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Custom Taylor
David Fleming
January 11, 1999
A perfect fit in Jacksonville's retooled attack, rookie running back Fred Taylor came out cutting and left New England in tatters in an AFC wild-card game
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January 11, 1999

Custom Taylor

A perfect fit in Jacksonville's retooled attack, rookie running back Fred Taylor came out cutting and left New England in tatters in an AFC wild-card game

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Every fall and winter the sugarcane fields in southeast Florida are set ablaze to burn off the plants' prickly leaves so the cane can be harvested. In the poverty-stricken town of Belle Glade, near the southern tip of Lake Okeechobee, the thick, black smoke mixes with the already soupy air, forcing the town's older folks indoors while children wait at the edge of the fields with pointy sticks for rabbits and various rodents to be driven out by the fire. Besides being known for its sugarcane, suffocating humidity and high crime rate, Belle Glade also has one of the nation's highest per capita incidences of AIDS. For 22 years this was home for Jacksonville Jaguars rookie running back Fred Taylor.

Since he was in the seventh grade, Taylor had promised to move his grandmother, Rosetta Lusane—who raised him after he was born to Rosetta's 15-year-old daughter, Sharon—out of her tiny duplex apartment and into a house of her own. Last July, after the Jaguars had chosen him ninth overall in the draft, Taylor made good on that pledge, garnering a six-year, $15.7 million contract (including a $5 million signing bonus) and then closing on a three-bedroom colonial in West Palm Beach. "Three bathrooms and lots of air conditioning," says Lusane, who while living with Sharon and Fred supported them and several other grandchildren by working at a radish-packing plant. "Since Fred was a little boy, he always seemed to be striving to make a better life for himself. He's had setbacks, but what's kept him going was that he didn't want to end up another nobody, back in Belle Glade, standing on the corner."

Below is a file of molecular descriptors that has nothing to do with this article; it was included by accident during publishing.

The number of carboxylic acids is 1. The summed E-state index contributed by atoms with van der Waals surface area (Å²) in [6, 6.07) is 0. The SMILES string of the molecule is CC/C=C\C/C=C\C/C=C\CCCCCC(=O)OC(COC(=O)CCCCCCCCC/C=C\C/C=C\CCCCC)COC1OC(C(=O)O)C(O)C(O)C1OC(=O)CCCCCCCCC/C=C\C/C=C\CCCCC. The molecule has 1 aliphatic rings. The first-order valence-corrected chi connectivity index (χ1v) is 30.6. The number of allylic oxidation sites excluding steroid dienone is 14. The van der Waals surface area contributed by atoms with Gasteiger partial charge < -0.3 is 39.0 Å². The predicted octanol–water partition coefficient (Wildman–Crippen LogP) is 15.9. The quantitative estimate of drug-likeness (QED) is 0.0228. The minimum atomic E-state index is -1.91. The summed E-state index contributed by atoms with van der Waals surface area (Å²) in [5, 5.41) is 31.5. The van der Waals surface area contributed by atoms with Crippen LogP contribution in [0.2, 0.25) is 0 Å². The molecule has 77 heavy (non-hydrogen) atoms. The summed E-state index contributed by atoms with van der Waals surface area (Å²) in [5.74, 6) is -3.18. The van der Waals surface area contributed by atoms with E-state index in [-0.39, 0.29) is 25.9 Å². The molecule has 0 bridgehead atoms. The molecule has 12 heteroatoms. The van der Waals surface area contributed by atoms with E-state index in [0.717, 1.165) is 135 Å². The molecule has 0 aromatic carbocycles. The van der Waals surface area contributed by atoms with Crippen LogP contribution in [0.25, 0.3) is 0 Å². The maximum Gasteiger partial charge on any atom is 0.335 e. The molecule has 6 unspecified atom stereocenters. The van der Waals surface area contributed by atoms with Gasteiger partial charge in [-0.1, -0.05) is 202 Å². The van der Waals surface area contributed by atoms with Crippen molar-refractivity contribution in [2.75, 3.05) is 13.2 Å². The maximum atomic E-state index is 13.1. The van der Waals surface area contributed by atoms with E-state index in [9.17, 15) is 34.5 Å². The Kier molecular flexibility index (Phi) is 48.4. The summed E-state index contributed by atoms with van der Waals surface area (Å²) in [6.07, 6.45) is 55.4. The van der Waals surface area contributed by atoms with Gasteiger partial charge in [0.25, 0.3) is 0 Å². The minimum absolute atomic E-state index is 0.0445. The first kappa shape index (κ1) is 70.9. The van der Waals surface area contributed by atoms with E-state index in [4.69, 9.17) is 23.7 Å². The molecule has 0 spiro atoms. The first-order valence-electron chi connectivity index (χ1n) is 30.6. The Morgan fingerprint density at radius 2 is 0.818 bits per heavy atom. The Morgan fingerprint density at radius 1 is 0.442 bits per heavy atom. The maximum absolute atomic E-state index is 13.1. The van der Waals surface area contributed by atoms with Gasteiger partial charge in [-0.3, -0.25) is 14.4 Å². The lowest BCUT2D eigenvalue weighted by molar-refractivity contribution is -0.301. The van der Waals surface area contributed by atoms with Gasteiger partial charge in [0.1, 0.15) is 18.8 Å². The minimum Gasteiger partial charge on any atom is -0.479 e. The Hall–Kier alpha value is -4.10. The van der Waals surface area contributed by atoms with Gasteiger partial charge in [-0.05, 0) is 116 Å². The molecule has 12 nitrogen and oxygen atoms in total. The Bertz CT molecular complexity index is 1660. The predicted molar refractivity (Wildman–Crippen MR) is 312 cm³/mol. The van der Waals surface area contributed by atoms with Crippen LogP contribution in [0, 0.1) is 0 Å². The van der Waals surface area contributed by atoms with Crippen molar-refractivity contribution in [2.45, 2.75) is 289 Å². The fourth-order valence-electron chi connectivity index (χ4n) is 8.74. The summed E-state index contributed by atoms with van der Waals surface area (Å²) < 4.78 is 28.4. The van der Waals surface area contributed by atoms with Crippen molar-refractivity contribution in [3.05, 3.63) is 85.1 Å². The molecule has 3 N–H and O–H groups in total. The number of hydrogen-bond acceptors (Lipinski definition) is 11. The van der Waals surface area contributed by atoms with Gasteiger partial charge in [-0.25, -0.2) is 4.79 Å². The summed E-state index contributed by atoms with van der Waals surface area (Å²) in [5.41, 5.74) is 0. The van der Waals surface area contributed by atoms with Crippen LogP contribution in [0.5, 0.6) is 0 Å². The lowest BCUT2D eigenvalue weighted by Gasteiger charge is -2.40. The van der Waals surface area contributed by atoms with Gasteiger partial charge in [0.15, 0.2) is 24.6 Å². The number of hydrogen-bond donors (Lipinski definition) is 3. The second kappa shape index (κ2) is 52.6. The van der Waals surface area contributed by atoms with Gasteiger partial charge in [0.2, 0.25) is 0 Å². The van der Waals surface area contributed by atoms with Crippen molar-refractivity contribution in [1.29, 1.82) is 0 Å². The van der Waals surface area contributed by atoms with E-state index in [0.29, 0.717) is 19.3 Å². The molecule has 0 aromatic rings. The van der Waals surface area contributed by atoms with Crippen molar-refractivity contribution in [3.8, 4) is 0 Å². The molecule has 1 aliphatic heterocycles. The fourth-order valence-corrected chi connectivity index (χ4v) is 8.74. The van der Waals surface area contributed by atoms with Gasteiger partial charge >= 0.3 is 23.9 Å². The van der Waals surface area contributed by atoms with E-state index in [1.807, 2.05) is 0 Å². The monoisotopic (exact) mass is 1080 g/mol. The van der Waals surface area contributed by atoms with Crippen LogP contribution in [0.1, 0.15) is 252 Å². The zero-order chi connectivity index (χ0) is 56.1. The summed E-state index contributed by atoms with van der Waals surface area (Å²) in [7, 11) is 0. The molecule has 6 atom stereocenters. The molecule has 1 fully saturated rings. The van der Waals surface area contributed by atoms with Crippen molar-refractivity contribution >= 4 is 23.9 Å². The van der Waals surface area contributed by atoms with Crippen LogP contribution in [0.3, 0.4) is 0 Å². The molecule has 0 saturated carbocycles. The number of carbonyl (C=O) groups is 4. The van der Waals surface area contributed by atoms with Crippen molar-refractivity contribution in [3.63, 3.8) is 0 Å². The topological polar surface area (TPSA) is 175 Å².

With his No. 1 goal taken care of, Taylor enjoyed a debut pro season—1,385 yards rushing plus 44 catches for 421 more yards—which, in other years, might have won him top rookie honors. Instead, shortly after Taylor ran for 162 yards in Jacksonville's 25-10 AFC wild-card playoff win over the New England Patriots on Sunday, it was announced that Minnesota Vikings sensational wideout Randy Moss was the runaway pick as NFL Offensive Rookie of the Year. Taylor's teammates beg to differ. " Fred Taylor is the NFL rookie of the year," says Jacksonville right guard Ben Coleman.

"Taking care of my family, that's the thing I live for, that's what I was put on this earth to do, not just play football," says Taylor, who rushed for more than 3,000 yards at Florida, including 1,292 in his senior year. "Randy has been through so much that people doubted him. I think everyone just expected me to be this good."